Lifting Large in Aromas

By Mike Warkentin


The big show opened the show.

Last by more than 2:30 in the run that opened the 2016 Reebok CrossFit Games, Sam Dancer was the first male athlete fed into Ranch Deadlift Ladder, the much huskier cousin of the ladder athletes faced as the second event in 2009.

Games fans were well aware of Dancer’s strength after he pulled 655 in the team competition in 2014, and he was expected to do well in the second event of the day.

Dancer indeed cleared the ladder, but he had to work just a little for the last bar, grinding his way through 615 with nary an athlete near him in the final row of five heavy bars.

A few bars to his right, Brooke Wells was rolling in the deep weight with relative ease. Even 415 was a sure thing when it left the ground, locked out after a few small bounces off her thighs at the top.

Brooke Wells cleared the Ranch Deadlift Ladder with a 415 lb. lift.

After Dancer and Wells ran the table, the big bars were left mostly untouched as the bulk of the field athletes bowed out before stepping forward to the rows starting with 575 and 395.

Dancer said he was certain he could finish the ladder and so he took it very slow on the run. Knowing running is not a strength, he paced himself even more than he might have with the knowledge that he could balance a last with a first if he was fresh enough.

“I knew the last couple of bars would be a little sticky,” he said in the warm-up area.

He pointed to the conditioning of the CrossFit athlete as the reason for PRs in the ladder format, though the lift was well below his listed PR of 665.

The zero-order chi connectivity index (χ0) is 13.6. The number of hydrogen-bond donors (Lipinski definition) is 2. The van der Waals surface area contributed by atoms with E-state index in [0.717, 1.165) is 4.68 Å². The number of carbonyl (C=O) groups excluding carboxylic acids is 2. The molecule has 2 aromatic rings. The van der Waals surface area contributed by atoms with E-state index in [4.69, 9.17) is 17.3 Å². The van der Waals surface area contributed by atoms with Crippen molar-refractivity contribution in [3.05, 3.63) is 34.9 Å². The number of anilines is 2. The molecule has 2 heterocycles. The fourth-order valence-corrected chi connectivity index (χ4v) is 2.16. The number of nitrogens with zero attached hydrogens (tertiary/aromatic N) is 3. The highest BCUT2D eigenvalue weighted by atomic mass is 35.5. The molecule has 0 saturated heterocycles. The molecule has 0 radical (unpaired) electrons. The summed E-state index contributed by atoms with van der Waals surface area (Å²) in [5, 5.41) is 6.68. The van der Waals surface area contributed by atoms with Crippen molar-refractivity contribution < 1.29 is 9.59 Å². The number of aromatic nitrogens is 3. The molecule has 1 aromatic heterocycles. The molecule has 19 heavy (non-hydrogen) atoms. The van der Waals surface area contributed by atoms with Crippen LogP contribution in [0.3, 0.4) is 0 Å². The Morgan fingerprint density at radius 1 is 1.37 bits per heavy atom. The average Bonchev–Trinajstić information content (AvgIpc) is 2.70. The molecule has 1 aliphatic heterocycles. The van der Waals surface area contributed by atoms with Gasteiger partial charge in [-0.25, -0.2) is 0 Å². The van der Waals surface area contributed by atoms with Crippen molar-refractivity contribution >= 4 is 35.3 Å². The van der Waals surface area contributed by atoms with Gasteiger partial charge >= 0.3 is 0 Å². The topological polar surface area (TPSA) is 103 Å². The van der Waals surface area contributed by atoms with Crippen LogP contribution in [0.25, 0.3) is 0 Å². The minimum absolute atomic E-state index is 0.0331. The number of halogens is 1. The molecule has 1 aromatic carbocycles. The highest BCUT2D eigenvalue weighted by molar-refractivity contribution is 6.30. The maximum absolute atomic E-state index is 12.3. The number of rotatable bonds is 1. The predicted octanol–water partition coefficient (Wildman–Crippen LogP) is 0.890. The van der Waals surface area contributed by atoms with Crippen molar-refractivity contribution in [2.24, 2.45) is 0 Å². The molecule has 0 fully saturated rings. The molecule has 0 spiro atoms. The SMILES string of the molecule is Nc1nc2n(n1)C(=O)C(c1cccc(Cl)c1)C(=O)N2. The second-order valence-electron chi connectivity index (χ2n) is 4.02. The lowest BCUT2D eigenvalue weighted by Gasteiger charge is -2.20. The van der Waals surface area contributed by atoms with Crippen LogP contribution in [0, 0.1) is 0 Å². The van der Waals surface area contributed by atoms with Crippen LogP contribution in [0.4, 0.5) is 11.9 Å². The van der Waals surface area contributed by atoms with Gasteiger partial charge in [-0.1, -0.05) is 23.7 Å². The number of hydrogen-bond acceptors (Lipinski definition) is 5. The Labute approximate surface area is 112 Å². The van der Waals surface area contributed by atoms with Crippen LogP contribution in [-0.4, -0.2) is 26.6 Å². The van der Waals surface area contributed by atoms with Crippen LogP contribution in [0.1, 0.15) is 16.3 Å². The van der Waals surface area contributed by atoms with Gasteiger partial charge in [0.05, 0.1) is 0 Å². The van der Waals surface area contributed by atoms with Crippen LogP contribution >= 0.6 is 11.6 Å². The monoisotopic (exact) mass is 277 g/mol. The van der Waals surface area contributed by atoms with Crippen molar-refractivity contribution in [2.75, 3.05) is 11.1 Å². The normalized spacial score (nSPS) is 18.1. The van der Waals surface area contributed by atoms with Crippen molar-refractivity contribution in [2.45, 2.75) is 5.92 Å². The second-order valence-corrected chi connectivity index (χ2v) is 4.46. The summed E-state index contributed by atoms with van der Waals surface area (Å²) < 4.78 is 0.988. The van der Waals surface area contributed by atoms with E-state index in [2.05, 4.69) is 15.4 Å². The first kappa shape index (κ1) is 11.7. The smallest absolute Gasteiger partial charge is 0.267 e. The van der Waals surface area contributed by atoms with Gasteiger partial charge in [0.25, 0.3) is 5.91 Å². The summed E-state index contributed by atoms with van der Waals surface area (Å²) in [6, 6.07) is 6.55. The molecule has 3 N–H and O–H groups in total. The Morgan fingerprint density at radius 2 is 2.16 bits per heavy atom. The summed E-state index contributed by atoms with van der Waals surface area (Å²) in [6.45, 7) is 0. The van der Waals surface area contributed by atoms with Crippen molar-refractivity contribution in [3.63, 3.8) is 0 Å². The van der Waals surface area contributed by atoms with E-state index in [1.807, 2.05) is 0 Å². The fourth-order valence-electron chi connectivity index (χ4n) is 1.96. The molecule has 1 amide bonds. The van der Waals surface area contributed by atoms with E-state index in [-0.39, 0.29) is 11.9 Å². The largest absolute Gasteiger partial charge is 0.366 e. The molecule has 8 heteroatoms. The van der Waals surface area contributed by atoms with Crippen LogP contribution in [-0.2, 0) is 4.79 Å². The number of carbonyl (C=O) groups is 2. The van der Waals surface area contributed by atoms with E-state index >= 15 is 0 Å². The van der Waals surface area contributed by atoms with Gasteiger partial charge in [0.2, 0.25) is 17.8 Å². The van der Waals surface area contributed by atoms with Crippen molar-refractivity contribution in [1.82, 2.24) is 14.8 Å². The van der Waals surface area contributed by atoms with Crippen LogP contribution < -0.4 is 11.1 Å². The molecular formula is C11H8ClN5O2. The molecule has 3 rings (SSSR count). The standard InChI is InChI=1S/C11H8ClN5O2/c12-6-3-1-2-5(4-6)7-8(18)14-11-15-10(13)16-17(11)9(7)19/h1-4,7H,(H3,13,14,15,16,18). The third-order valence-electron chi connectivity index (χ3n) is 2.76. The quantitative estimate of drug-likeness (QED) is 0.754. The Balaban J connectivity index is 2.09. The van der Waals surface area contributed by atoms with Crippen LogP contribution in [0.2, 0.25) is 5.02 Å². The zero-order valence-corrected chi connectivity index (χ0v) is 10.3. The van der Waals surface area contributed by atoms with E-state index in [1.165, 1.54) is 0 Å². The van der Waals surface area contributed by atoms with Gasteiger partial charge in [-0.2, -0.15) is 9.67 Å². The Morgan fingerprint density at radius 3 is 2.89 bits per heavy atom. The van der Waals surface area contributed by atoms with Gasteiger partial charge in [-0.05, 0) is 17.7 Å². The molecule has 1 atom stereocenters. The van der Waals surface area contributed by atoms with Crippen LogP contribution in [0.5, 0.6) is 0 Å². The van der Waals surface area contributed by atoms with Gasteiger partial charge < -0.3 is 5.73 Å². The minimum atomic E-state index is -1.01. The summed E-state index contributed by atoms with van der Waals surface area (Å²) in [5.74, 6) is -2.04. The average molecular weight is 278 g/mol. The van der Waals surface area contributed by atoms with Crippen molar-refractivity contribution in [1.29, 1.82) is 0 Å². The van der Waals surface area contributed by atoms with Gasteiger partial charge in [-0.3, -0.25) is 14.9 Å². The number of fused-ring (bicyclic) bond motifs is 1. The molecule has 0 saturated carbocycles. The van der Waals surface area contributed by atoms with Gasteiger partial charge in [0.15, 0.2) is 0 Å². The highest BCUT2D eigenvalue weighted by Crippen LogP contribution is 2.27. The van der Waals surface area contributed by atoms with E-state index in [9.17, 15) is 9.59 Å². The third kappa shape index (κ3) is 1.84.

“You’re not taking appropriate rest … but those short rest periods aren’t the worst for us,” he explained.

Wells hit a PR despite the preceding run and the ladder format. Her 415 was 10 lb. above her previous best, set not too long ago.

“It was my goal to clear it today. … It was my goal to PR, but I wasn’t sure if I would.”

That sentiment wasn’t due to a lack of confidence but rather the physical effects of the run.

“The run was very hard,” she said. “My legs were still pretty shaky going into the ladder.”

Wells believes the many increments help rather than hinder CrossFit lifters who might be prone to make larger jumps if left to their own devices: “I just think the smaller jumps make it not so hard to pull the weight.”

Lucas Parker was the first male to lock out 575 after Dancer’s devastation, and he broke 585 off the floor but couldn’t take it to the end. Still, 575 was good enough for third in the event.

Alex Vigneault, with a listed PR of 600, came close to matching it today, pulling 595 to take second.

As fate would have it, Annie Thorisdottir was but one bar ahead of countrywoman Sara Sigmundsdottir. While the former locked out 375, the latter was bested by the 370-lb. barbell after a savage fight no doubt motivated by the success of her rival to her right. Thorisdottir pulled twice on 380 but didn’t get either lift. She finished fifth, while Sigmundsdottir was ninth.

Annie Thorisdottir in 2009 (left, 305 lb. final deadlift) and 2016 (right, 375 lb. final deadlift).

Tia-Clair Toomey, who finished third in the event, and Candice Wagner, who took second, both blasted past the Icelanders. Toomey came within inches of 395 but lost her balance forward. Just behind her, Wagner looked confident on 390 and said she felt confident on 395, 5 lb. under her PR of 400, which came about two years ago when she was 5–7 lb. heavier.

As with all things in CrossFit, the effort didn’t come without some sacrifice.

“I peed my pants,” Wagner said.

She paused for a moment.

“It was worth it.”

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